Police in Pakistan have registered a murder case against between 150 and 200 Muslims following the death of Christian shopkeeper Pervez Masih on 14 February in Lahore.
The incident happened in the city’s LDA Quarter, Walton Road, after a group of Muslims was involved in an altercation the previous evening with Pervez at the games shop he ran. The dispute, which was reported to police by Pervez’s family, was apparently settled following the intervention of mainly Christian members of the local community.
The next morning, however, between 150 and 200 Muslims went to the shop armed with guns, clubs and iron bars. One of the mob hit Pervez with a brick, causing a critical head injury. Pervez, who was in his late 20s, died in hospital.
Large numbers of police officers have since been sent to the area to calm tensions among the local community, where Christians are a minority.
Police Superintendent Esa Sukhera said, “We responded timely, engaged the elders of the Christian community and defused the tension.”
A team from the Centre for Legal Aid Assistance and Settlement (CLAAS), which provides legal aid to Christians with support from Barnabas Fund, is investigating the killing and is helping Pervez’s family following the funeral, held on 15 February.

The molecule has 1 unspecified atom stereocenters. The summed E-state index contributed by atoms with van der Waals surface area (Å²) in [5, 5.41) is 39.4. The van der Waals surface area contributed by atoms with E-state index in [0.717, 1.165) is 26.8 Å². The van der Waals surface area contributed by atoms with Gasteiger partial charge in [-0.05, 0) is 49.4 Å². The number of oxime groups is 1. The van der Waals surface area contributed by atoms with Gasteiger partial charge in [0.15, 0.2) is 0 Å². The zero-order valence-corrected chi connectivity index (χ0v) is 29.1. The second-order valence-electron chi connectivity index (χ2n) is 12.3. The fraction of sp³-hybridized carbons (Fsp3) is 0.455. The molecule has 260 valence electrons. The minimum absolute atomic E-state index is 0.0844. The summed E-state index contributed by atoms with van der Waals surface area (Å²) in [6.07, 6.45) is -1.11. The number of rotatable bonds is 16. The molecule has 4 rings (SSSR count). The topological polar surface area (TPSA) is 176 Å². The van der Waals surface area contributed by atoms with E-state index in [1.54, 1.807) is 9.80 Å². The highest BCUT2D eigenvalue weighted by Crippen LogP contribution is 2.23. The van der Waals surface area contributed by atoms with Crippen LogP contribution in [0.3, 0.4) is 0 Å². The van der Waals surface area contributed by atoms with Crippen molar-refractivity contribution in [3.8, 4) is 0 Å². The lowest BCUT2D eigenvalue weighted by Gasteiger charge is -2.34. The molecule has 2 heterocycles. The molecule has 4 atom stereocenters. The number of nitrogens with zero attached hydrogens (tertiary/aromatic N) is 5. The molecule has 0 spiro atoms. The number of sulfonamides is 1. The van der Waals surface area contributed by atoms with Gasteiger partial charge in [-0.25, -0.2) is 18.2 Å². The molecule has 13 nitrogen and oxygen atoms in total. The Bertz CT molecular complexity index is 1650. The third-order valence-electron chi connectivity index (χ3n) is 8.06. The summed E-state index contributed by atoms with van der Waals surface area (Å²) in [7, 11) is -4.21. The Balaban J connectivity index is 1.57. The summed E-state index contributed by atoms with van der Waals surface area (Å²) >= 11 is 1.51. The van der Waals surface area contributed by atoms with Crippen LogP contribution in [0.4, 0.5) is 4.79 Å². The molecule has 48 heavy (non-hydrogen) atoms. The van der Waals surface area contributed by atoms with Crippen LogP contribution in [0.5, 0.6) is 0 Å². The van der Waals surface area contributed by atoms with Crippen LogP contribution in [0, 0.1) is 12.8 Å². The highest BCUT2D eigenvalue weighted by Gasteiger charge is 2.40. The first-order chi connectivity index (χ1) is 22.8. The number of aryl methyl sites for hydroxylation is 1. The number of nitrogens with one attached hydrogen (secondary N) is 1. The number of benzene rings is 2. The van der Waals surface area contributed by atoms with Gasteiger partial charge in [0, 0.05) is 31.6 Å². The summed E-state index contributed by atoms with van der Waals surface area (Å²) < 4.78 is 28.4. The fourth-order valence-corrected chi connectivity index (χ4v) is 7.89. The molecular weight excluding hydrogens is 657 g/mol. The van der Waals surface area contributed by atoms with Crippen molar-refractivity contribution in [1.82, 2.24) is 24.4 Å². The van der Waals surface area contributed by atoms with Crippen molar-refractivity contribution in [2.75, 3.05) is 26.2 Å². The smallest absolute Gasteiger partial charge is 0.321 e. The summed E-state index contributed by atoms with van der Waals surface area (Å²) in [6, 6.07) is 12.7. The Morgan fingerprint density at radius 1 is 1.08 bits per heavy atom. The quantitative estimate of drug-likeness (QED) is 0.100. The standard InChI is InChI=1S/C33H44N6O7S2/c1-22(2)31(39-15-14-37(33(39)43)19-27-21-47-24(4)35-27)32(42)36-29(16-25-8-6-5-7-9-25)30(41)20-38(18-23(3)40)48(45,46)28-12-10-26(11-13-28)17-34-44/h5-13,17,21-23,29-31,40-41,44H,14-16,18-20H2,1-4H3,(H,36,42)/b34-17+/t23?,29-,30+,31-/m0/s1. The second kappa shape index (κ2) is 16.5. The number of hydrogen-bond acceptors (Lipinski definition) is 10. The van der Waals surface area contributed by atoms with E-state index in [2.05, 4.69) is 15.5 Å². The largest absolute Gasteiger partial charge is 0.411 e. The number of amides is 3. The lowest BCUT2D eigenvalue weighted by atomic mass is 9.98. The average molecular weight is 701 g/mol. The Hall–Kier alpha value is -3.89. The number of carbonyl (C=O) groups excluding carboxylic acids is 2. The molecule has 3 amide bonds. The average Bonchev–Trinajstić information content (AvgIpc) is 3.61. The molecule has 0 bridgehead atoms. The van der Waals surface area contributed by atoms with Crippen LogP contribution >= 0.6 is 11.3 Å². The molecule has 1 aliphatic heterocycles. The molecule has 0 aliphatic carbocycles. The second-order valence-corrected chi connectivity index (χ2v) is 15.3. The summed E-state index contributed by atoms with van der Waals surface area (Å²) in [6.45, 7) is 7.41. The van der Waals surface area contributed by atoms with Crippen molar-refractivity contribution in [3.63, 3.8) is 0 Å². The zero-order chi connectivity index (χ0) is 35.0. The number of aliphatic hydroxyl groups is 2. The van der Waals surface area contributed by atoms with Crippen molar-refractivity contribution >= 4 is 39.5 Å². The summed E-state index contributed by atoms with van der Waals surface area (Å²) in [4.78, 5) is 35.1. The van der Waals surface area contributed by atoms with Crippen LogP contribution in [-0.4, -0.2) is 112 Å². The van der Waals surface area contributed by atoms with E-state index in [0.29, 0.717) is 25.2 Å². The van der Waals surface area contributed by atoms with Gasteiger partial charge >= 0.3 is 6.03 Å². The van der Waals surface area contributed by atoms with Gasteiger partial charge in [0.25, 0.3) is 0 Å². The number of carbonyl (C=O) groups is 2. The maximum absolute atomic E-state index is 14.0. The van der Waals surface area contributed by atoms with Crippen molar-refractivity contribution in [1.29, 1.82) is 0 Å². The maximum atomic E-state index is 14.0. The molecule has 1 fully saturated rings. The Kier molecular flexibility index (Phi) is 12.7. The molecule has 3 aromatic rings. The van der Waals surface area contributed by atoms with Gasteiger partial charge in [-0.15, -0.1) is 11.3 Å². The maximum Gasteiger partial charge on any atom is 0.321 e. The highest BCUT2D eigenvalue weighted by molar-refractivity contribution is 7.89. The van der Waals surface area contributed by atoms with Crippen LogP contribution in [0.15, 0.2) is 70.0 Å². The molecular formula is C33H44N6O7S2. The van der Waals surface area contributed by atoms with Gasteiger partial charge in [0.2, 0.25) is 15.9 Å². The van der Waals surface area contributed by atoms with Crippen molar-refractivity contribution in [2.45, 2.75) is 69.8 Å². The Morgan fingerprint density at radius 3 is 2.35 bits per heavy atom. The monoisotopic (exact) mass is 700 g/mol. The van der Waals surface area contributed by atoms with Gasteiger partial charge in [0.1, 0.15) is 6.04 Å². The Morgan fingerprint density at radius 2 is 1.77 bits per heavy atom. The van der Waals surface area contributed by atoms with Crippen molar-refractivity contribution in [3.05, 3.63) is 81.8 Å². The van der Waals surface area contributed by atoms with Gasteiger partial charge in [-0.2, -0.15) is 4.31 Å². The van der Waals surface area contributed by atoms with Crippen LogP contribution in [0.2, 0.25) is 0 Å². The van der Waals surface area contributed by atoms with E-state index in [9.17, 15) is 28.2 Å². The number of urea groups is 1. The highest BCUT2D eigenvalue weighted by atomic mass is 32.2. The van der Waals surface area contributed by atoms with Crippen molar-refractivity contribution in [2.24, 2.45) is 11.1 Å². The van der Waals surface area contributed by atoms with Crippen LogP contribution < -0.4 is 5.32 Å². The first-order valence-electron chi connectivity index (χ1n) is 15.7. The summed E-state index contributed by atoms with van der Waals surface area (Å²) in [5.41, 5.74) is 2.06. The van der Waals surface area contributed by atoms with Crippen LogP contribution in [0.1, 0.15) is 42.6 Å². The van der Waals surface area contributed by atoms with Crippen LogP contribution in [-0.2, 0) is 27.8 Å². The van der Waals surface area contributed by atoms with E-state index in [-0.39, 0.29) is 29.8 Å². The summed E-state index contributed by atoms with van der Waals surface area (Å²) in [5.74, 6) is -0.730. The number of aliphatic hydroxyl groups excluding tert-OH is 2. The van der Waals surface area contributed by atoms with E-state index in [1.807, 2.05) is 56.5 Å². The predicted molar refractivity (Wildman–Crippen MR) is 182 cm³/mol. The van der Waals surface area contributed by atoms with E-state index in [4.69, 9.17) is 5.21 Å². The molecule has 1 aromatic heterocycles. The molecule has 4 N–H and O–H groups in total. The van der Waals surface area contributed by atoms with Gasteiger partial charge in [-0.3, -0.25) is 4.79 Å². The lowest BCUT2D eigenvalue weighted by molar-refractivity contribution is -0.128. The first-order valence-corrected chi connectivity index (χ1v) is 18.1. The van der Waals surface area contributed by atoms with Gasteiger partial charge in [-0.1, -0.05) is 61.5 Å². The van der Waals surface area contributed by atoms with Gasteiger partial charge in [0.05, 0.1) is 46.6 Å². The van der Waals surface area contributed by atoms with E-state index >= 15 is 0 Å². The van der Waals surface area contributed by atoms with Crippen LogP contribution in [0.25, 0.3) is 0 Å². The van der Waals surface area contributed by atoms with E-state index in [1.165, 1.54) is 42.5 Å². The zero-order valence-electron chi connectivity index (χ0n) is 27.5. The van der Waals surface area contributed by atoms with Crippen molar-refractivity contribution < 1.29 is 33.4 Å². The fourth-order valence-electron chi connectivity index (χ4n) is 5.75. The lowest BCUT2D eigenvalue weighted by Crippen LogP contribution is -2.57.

Pakistan’s Prime Minister Imran Khan said on 13 February that his government has “zero tolerance” for anyone taking the law into their own hands. In a Tweet responding to the mob lynching of a man accused of “blasphemy” in Khanewal, Punjab, Khan stated that the perpetrators would be dealt with by “the full severity of the law” and that action would be taken against “police who failed in their duty”.
His words were echoed by the Special Representative to the Prime Minister on Religious Harmony Hafiz Muhammad Tahir Mehmood Ashrafi who stated the culture of being “judge, jury and executioner” could no longer continue. He added that no one should think of “running the country as per their own desires”.
From Barnabas Fund contacts and other sources